Des Lawrence

Hermann Zapf, 2018

Enamel on Aluminum

54 × 62 cm


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Artwork
Description

In a world dominated by myriads of smartphone-generated images, history painting does not seem to have an assured place in the contemporary art pantheon anymore. However Des Lawrence’s obituary portraits make us question the obsolescence of this genre, begging questions of collective memory and contemporary culture.

Focusing on post-mortem portraits of notable – but not quite famous – characters, Des Lawrence’s depictions often take unexpected turns, presenting alternative effigies for the defunct.

Hermann Zapf (1918-2015) was an esteemed type designer and calligrapher from Germany, father of the two best known typefaces Palatino and Optima. In fact, it is precisely the latter, his favourite, that represents Zapf in this obituary portrait. The humanist sans-serif font was inspired by a trip to Italy, where Zapf was able to admire Roman lettering on tombstones at the Basilica di Santa Croce in Florence, in which the strokes subtly widen as they reach stroke terminals without ending in a serif. Optima was aptly adopted as the font for the Vietnam Veterans Memorial Wall in Washington D.C. and here serves as an infinity mirror tribute, to the fallen, to Zapf, to the typeface itself, resounding like a requiem.

About
the artist


Des Lawrence (b. 1970) studied at Glasgow School of Art and Goldsmiths College. Selected shows include 
The London Open at the Whitechapel Gallery, London and REALLY?, Curated by Beth Rudin deWoody at the Wilding Cran Gallery, Los Angeles. Lawrence was awarded the British School in Rome’s Abbey Scholarship in 2005. He lives and works in London.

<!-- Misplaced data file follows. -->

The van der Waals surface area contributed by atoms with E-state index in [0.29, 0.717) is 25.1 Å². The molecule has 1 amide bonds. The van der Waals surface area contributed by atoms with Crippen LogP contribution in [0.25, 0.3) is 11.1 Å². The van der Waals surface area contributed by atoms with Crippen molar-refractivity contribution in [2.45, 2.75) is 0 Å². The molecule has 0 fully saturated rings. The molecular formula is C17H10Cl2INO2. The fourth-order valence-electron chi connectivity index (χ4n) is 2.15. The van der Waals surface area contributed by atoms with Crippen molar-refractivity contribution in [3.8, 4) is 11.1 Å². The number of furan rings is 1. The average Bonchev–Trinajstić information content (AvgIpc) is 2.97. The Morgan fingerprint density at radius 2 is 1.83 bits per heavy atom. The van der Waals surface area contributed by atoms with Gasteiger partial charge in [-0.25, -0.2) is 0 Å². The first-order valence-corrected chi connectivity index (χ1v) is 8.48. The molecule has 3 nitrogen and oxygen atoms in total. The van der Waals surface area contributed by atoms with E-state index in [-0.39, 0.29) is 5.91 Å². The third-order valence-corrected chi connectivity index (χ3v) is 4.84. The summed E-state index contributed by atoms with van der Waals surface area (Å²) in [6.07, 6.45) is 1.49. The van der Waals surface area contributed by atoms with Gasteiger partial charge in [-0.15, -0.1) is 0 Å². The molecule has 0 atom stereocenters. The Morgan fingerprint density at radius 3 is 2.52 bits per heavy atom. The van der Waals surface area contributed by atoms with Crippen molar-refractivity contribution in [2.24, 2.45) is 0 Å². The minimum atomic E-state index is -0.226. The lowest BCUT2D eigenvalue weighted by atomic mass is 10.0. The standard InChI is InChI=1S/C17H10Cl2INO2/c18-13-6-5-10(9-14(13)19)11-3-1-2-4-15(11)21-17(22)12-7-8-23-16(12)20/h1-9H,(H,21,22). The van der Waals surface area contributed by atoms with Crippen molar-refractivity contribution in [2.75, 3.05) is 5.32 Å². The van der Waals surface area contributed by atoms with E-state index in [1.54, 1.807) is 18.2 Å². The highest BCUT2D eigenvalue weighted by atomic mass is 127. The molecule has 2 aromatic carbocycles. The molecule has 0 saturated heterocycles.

Lawrence’s practice is varied, comprising of painting, drawing, text and installation. He derives his principal guiding theme from current newspaper obituaries, making his artworks into memorials to the lately departed. The artist conceives of his work as a form of ‘history painting’, a much-neglected in the field of contemporary art. His works have the precision and fidelity of a painting by Delaroche or Gérôme, but none of the frozen aspect. Lawrence’s interest is in the passage of time, in the humanity of loss and the lost, not reviving a cryogenically frozen past for the viewer.

The artist has noted that he is ‘unnaturally fixated upon the microscopic subtlety of a surface’, another parallel to the neo-Grec painters whom Baudelaire characterised as the ‘school of pedants’. However, for Lawrence, this surface does not represent intellectual clarity but rather our myopic tendencies: our desire to see no further than what we expect.

The artist has previously stated his initial desire to be neutral and repetitive in his tributes to the deceased, like the macabre journalism on which his work is based. Indeed, his approach is rather editorial: citing On Kawara’s Date Paintings, Lawrence sought a subject matter that would regenerate itself continuously; endless, like days and months, and years of a calendar. There is no room for freedom of expression in this matter-of-fact encounter with death. However, recently Lawrence has accepted his role as a storyteller, allowing his art to launch an ever-expanding fleet of emotions and ideas. This has been aided and abetted by the increasing role the internet search engine has played in his practice. Lawrence has embraced this new technology’s impact upon the historical record, abandoning fruitless searches in dusty archives for a digital quest where a single train of thought can yield multiple visual and verbal parallels.


Lawrence’s practice is varied, comprising of painting, drawing, text and installation. He derives his principal guiding theme from current newspaper obituaries, making his artworks into memorials to the lately departed. The artist conceives of his work as a form of ‘history painting’, a much-neglected in the field of contemporary art.


Des Lawrence
on Artuner

Part of the
exhibition

February 13th, 2019 until
May 13th, 2019
Curated by ARTUNER